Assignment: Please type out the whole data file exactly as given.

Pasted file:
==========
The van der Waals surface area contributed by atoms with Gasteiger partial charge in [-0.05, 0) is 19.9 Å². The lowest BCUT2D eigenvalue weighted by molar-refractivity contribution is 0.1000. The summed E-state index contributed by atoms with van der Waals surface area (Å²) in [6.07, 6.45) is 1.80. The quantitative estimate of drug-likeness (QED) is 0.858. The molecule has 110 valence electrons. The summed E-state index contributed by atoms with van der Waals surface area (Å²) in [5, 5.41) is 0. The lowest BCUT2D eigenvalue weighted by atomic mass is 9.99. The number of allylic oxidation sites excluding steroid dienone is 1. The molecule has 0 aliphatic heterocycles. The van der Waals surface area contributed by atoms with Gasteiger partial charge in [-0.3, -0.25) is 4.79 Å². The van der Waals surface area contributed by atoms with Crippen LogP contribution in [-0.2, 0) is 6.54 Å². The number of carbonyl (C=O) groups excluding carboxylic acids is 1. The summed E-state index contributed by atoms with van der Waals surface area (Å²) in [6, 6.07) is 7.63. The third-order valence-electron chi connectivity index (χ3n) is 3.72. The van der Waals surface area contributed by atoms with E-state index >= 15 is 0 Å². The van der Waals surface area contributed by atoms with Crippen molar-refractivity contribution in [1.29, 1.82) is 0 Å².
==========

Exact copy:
The van der Waals surface area contributed by atoms with Gasteiger partial charge in [-0.05, 0) is 19.9 Å². The lowest BCUT2D eigenvalue weighted by molar-refractivity contribution is 0.1000. The summed E-state index contributed by atoms with van der Waals surface area (Å²) in [6.07, 6.45) is 1.80. The quantitative estimate of drug-likeness (QED) is 0.858. The molecule has 110 valence electrons. The summed E-state index contributed by atoms with van der Waals surface area (Å²) in [5, 5.41) is 0. The lowest BCUT2D eigenvalue weighted by atomic mass is 9.99. The number of allylic oxidation sites excluding steroid dienone is 1. The molecule has 0 aliphatic heterocycles. The van der Waals surface area contributed by atoms with Gasteiger partial charge in [-0.3, -0.25) is 4.79 Å². The van der Waals surface area contributed by atoms with Crippen LogP contribution in [-0.2, 0) is 6.54 Å². The number of carbonyl (C=O) groups excluding carboxylic acids is 1. The summed E-state index contributed by atoms with van der Waals surface area (Å²) in [6, 6.07) is 7.63. The third-order valence-electron chi connectivity index (χ3n) is 3.72. The van der Waals surface area contributed by atoms with E-state index >= 15 is 0 Å². The van der Waals surface area contributed by atoms with Crippen molar-refractivity contribution in [1.29, 1.82) is 0 Å².